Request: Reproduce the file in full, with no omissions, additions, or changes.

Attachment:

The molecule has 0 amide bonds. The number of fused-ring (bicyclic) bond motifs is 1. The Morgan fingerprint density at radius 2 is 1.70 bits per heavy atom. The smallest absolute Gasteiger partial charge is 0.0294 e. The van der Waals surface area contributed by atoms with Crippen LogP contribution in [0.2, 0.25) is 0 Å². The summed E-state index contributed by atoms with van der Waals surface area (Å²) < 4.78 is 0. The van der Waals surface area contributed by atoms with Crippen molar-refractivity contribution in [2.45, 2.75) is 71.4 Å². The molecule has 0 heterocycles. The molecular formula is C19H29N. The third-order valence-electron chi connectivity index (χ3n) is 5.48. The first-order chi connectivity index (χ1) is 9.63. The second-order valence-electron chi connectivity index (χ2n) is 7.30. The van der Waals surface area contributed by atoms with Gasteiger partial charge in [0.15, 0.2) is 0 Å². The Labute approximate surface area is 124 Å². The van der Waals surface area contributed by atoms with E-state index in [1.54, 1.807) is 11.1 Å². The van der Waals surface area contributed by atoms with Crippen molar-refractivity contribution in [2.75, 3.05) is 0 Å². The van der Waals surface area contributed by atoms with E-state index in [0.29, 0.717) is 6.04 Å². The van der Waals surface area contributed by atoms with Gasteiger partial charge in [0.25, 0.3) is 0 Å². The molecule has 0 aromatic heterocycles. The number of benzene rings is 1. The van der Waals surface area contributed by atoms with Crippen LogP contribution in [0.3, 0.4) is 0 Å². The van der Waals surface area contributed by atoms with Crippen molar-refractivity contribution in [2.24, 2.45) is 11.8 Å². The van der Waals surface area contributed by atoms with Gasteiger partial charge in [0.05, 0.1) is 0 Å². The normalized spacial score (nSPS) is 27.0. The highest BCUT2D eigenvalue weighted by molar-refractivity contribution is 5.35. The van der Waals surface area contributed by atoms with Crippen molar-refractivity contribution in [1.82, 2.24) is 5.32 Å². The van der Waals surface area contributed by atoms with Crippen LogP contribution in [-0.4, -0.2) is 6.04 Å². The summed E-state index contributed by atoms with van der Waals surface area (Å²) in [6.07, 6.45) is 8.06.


The molecule has 0 amide bonds. The number of fused-ring (bicyclic) bond motifs is 1. The Morgan fingerprint density at radius 2 is 1.70 bits per heavy atom. The smallest absolute Gasteiger partial charge is 0.0294 e. The van der Waals surface area contributed by atoms with Crippen LogP contribution in [0.2, 0.25) is 0 Å². The summed E-state index contributed by atoms with van der Waals surface area (Å²) < 4.78 is 0. The van der Waals surface area contributed by atoms with Crippen molar-refractivity contribution in [2.45, 2.75) is 71.4 Å². The molecule has 0 heterocycles. The molecular formula is C19H29N. The third-order valence-electron chi connectivity index (χ3n) is 5.48. The first-order chi connectivity index (χ1) is 9.63. The second-order valence-electron chi connectivity index (χ2n) is 7.30. The van der Waals surface area contributed by atoms with Gasteiger partial charge in [0.15, 0.2) is 0 Å². The Labute approximate surface area is 124 Å². The van der Waals surface area contributed by atoms with E-state index in [1.54, 1.807) is 11.1 Å². The van der Waals surface area contributed by atoms with Crippen molar-refractivity contribution in [2.75, 3.05) is 0 Å². The van der Waals surface area contributed by atoms with E-state index in [0.29, 0.717) is 6.04 Å². The van der Waals surface area contributed by atoms with Gasteiger partial charge in [0.25, 0.3) is 0 Å². The molecule has 0 aromatic heterocycles. The number of benzene rings is 1. The van der Waals surface area contributed by atoms with Crippen LogP contribution in [0.3, 0.4) is 0 Å². The van der Waals surface area contributed by atoms with Crippen molar-refractivity contribution in [2.24, 2.45) is 11.8 Å². The van der Waals surface area contributed by atoms with Gasteiger partial charge in [0.05, 0.1) is 0 Å². The normalized spacial score (nSPS) is 27.0. The highest BCUT2D eigenvalue weighted by molar-refractivity contribution is 5.35. The van der Waals surface area contributed by atoms with Crippen molar-refractivity contribution in [1.82, 2.24) is 5.32 Å². The van der Waals surface area contributed by atoms with Crippen LogP contribution in [-0.4, -0.2) is 6.04 Å². The summed E-state index contributed by atoms with van der Waals surface area (Å²) in [6.07, 6.45) is 8.06.